It’s a very long way back to the Albergue where we have left our car, and mindful of the time this will take, we pull ourselves away reluctantly from the roof of Spain, stopping briefly to take photos for the climbing party we saw earlier, a group of young Spaniards who have just arrived at the shrine. We progress speedily down towards the Refugio de la Caldera, taking care not to slip on the trail pounded to bare earth by the passage of countless feet. Before long we are back on the old road sweeping between the two metallic green lakes we saw from the summit and we’re soon approaching the bend above the Refugio Pillavientos. Upon rounding the corner, I feel slightly deflated looking at the distance we have to cover to pass through Puerta let alone that to the Refugio de la Carihüela, a tiny protuberance in the pass between Veleta and the Tajos del Tesoro. I can see the Swedes crossing over the first patch of snow ahead of us, but poor Martin is still struggling with the heat so we move more slowly than we otherwise could do. Coming to the snow, we stop to don our crampons. Hair stiff with sweat and dust, I’m now totally out of water and looking forward to a good drink at the waterfalls we passed earlier. The sun is sinking lower in the eastern sky, it isn’t quite as hot now and I can see ahead that some of the route lies in shade which will make the going easier for Martin.

After what seems like an eternity, we come to the small waterfalls beneath the almost sheer southeast side of Veleta where Martin, suffering from mild heat fatigue, cools down in the crystalline cascade. The water is freezing but tastes divine to a sun parched, dusty mouth and throat! Now out of the sun and refreshed by the water, we move rapidly up the snow slope to the refugio. Here we remove our crampons before setting off towards the tarmac road down to the Albergue. Rounding the corner from the refugio, an incredible vista unfolds of the Tajos de la Virgin snaking away to the south-west, but we are instantly blasted by a very chilly wind and stop to put on our Rab generator smocks for the first time. As we descend along the trail, the white dish of the IRAM radiotelescope is silhouetted against a sky turned orange and apricot in the setting sun, hanging in the dust laden atmosphere like a Chinese lantern. Underneath this magnificent sky, an endless sea of brown peaks streaked with snow retreat into the distance, fading to smoky grey and sepia before being swallowed in the haze.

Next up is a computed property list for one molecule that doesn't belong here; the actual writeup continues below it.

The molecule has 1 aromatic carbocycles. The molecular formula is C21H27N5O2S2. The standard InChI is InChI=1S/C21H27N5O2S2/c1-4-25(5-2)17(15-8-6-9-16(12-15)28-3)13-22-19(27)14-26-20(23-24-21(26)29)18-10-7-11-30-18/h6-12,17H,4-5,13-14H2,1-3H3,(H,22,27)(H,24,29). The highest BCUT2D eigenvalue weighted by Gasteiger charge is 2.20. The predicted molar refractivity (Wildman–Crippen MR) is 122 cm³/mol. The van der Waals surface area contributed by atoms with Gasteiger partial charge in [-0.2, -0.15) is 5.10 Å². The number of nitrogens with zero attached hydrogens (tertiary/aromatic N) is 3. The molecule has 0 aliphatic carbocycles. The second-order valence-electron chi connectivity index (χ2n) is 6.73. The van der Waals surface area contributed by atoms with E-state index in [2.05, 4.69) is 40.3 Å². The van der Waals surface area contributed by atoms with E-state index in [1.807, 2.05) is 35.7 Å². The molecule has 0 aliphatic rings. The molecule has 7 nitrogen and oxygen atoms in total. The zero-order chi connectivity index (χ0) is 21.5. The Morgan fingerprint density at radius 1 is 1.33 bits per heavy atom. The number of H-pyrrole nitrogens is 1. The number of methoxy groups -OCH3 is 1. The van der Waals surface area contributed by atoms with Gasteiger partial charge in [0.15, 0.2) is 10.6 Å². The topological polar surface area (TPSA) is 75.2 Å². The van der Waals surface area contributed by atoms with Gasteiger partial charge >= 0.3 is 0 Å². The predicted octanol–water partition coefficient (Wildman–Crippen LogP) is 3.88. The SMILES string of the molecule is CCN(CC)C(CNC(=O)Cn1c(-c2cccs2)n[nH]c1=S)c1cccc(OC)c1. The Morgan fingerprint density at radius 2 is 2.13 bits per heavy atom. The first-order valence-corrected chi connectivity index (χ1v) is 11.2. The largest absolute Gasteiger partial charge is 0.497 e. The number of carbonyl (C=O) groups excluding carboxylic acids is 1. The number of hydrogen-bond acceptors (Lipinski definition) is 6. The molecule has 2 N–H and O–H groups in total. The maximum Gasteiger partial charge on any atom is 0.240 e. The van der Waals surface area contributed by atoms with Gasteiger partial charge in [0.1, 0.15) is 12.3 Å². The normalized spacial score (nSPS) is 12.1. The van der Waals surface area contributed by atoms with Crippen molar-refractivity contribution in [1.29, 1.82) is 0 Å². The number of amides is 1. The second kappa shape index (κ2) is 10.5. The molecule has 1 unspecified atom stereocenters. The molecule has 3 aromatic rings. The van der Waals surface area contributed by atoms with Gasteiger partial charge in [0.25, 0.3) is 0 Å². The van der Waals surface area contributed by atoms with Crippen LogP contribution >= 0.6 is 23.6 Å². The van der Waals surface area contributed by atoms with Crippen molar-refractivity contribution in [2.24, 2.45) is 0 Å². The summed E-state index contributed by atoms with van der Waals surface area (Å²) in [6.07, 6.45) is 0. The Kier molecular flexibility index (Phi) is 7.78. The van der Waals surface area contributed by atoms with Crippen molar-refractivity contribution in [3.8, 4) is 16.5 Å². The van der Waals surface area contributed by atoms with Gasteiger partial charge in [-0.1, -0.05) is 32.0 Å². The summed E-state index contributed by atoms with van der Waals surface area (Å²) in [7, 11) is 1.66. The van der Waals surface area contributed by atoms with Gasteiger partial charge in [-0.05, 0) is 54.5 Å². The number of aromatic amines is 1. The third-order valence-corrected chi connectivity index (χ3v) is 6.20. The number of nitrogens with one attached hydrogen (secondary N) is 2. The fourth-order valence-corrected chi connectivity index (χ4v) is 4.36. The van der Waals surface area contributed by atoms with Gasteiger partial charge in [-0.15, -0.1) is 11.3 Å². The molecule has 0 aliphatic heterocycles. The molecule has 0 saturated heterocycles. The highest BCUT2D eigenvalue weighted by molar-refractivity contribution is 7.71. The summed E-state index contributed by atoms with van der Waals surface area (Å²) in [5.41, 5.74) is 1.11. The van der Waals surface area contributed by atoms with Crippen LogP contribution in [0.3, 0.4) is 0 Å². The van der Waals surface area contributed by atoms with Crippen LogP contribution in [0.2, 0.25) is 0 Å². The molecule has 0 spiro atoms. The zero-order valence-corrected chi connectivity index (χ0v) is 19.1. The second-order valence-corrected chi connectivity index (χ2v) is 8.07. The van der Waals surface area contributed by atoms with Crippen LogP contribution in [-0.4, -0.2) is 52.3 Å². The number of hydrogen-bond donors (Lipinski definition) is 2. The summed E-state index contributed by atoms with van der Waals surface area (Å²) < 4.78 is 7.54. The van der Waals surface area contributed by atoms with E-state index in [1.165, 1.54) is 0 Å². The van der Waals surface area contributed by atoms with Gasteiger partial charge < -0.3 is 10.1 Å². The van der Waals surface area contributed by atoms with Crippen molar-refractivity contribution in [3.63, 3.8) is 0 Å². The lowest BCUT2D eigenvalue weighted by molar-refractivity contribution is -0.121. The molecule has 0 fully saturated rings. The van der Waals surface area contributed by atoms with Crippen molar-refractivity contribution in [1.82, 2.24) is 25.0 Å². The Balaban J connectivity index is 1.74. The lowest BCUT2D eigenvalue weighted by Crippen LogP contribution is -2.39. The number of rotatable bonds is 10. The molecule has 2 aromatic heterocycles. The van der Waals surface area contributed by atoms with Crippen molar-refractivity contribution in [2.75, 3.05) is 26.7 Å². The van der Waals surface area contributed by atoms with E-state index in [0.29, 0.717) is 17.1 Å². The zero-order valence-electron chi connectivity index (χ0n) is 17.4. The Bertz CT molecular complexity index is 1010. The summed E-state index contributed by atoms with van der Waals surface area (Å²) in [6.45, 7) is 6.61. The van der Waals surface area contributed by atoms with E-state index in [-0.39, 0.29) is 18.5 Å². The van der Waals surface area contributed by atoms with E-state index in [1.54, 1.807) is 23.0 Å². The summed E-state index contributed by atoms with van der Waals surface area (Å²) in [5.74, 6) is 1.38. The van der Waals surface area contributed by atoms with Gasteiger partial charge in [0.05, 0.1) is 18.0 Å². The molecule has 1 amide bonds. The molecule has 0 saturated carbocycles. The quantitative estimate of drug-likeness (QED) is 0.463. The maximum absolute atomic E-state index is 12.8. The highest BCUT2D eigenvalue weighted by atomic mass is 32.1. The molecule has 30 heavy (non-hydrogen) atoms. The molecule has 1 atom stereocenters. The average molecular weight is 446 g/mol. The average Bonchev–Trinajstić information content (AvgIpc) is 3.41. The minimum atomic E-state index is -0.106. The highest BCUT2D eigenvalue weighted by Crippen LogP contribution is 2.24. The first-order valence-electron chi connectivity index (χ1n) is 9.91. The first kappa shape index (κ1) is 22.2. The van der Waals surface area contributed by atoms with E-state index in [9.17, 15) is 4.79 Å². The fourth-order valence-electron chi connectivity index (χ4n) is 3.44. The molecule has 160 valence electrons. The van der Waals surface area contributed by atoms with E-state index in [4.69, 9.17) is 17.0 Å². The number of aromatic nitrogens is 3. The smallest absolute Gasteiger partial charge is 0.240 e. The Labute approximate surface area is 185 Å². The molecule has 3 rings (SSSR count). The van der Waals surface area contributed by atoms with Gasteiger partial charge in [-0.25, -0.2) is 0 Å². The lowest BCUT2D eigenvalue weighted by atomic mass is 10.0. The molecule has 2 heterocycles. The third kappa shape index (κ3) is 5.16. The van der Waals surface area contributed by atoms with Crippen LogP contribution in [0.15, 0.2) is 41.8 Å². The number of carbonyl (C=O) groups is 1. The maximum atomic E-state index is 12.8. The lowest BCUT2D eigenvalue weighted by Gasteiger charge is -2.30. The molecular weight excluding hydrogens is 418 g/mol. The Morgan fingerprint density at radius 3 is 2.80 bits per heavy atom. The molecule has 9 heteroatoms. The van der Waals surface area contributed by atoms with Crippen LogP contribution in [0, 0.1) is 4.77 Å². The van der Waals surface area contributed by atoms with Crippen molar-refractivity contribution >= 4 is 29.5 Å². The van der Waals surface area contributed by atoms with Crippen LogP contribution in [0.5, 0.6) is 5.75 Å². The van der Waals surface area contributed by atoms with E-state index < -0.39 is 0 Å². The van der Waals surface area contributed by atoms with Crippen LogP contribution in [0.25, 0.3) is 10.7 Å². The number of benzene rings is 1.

Night falls as we are about a kilometre from the Albergue and far below on the darkening plain, I spot the shimmering pin points of thousands of lights betraying the location of Granada some 25 km away to the northwest. We arrive back at our car in one hour 50 minutes from the refugio, after completing the summit attempt in about 13 hours, covering over 30 kilometres with some 1,500 metres of ascent, despite Jeremiah the Englishman's doubts that this could be done! Two hours later we are sitting, showered and refreshed, in a plush hotel suite in Granada sipping a delicious cool Mammoth Granada Imperial Stout and wolfing down a selection of tasty tapas. I walk out onto the balcony, the ceramic tiles beneath my bare feet still warm from the sun, and stare towards the Sierra Nevada, snows silvered by the light from a hazy crescent moon and a scattering of stars that float above their jagged peaks. The night is still, serene, the scene mystical, magical, like something from the pages of the Arabian Nights. Indeed, it almost seems that the crescent moon, symbol of Islam, is pointing towards Mulhacén, the final resting place of the penultimate Moorish King of Al-Andalus, a mountain truly fit for a king, whose summit we have just conquered.

Watch the video of our climb at